Risk is not driven off a gene, yet it seems to be coded in to our personalities and our national DNA. But it seems there is right and wrong risk, which I will get to shortly. What I want you to consider is the following: Scientists who study the human
mind—say that most risk takers become bored easily. But not all risk is the same, neither are all risk takers the same. Nor are the circumstances that propel to make the choice to take a risk. Plus there are varying degrees of risk it self.
Looking at the above pictures, it seems like most if not all these activities happen around us daily. Are we predisposed to taking risks all the time? that any where else would be the same as Extreme Sports; (driving into oncoming traffic, carrying a Deep Freezer on a bike that could with a slight change in the center of gravity lead to catastrophic results. Or having or riding with your pet Lion or Bear+Goat combo in a Car.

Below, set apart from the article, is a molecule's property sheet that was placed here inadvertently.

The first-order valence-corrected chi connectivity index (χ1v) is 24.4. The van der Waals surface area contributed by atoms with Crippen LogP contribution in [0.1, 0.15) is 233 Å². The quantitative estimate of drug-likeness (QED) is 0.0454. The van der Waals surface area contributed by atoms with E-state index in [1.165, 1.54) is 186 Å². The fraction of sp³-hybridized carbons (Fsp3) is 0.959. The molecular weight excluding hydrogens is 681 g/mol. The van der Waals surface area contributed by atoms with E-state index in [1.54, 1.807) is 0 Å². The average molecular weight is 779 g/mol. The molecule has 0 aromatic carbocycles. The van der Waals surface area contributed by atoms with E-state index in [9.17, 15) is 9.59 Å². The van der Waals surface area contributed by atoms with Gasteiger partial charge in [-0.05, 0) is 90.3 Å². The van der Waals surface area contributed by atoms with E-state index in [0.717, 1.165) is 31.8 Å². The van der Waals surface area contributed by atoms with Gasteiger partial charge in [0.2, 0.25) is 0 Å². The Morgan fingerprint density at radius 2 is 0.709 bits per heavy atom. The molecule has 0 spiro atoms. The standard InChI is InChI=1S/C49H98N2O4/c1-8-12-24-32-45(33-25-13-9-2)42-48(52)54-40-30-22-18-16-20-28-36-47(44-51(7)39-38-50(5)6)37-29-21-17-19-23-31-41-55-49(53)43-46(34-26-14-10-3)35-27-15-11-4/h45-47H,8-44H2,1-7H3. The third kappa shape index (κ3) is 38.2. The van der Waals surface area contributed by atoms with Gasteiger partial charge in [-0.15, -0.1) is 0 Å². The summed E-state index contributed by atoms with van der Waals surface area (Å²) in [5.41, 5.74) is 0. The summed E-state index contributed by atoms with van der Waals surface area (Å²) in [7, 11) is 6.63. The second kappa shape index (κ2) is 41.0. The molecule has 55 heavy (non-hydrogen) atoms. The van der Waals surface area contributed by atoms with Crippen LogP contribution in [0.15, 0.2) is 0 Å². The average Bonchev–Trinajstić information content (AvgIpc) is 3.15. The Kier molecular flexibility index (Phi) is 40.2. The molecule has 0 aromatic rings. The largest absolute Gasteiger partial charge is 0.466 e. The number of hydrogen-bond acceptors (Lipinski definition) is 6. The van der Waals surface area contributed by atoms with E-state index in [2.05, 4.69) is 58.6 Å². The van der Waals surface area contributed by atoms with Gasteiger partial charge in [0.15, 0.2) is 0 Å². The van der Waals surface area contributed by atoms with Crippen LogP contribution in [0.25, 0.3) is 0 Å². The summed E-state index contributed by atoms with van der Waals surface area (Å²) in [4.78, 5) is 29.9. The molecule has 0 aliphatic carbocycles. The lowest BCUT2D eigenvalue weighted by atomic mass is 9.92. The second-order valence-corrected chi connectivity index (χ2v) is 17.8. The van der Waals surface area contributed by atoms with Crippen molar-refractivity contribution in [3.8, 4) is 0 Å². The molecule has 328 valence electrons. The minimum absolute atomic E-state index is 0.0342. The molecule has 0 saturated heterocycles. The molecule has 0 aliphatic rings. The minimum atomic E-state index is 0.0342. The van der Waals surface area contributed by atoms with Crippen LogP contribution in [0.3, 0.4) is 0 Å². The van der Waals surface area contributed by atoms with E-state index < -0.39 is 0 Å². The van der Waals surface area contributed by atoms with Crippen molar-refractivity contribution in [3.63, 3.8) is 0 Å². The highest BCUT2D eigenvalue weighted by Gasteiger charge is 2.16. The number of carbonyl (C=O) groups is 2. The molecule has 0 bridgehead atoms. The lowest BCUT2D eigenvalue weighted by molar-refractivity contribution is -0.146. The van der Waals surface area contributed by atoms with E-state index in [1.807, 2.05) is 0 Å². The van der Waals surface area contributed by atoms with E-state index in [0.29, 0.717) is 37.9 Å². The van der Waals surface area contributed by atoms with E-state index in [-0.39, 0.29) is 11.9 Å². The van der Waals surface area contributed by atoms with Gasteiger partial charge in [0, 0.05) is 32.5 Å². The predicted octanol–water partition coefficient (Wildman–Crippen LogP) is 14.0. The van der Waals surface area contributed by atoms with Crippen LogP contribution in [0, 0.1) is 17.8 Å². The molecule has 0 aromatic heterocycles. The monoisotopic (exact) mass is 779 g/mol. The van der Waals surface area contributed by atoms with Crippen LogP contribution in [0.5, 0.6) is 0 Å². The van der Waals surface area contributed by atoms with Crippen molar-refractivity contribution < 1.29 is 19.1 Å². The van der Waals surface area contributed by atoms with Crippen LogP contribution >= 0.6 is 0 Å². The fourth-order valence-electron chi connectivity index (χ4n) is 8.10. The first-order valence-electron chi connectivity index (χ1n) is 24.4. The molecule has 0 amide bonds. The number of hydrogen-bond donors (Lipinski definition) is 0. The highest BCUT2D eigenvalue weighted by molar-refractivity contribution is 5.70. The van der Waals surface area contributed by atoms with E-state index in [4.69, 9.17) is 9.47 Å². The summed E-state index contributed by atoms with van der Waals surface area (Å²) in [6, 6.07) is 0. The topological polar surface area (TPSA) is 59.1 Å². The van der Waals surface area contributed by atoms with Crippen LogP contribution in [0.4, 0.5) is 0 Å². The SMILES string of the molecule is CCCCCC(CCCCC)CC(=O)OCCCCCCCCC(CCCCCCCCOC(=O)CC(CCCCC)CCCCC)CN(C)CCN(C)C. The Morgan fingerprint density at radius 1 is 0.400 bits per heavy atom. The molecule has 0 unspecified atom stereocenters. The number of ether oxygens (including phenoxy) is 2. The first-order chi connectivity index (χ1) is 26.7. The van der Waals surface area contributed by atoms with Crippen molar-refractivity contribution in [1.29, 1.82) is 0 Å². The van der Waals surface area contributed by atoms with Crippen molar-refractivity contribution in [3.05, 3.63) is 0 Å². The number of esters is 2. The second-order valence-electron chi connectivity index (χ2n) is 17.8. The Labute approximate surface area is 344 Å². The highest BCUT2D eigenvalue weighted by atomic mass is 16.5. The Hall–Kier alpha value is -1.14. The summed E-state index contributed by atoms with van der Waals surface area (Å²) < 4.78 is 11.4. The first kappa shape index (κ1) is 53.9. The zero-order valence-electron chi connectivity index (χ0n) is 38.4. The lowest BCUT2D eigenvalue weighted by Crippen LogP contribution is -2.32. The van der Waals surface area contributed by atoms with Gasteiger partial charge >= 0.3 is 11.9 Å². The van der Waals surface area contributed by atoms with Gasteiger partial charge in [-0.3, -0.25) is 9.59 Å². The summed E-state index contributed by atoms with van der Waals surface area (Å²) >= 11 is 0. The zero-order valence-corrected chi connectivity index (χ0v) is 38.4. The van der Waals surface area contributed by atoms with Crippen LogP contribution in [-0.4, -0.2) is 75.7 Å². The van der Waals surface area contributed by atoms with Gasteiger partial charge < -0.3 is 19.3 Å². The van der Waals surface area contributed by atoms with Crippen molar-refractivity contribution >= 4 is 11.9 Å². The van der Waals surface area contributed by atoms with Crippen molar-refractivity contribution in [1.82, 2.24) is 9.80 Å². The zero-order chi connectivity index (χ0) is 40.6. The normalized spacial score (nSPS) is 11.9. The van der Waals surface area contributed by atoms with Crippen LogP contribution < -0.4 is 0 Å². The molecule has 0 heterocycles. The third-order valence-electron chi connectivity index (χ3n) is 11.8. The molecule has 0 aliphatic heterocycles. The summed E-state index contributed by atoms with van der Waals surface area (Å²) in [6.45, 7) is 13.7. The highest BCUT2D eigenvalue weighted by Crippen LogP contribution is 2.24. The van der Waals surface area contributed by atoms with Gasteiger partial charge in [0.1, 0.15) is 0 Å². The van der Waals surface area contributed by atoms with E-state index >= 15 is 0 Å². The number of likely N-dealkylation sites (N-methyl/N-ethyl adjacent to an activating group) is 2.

Now think about the global Politicians/celebrities who routinely get caught soliciting a sex worker? Is the risk worth taking when the whole world is watching you? Is it because they are bored? Is it different than the Cutting cables on an electric pole without protection(no pun intended).
At the macro level every one is both a risk taker and a risk avoider, just that our domains and reasons vary. We all struggle with decisions of risk universally, the actions or process of evaluating which risks to take and which to avoid is highly personal. It starts with, is this Risk right for me.
There a tool you can use that scientists use to see what happened to your mojo. Its the Balloon Analog Risk Task (BART), which is not a video game but a research tool used by neuroscientists and cognitive psychologists to assess a person’s proclivity for risk.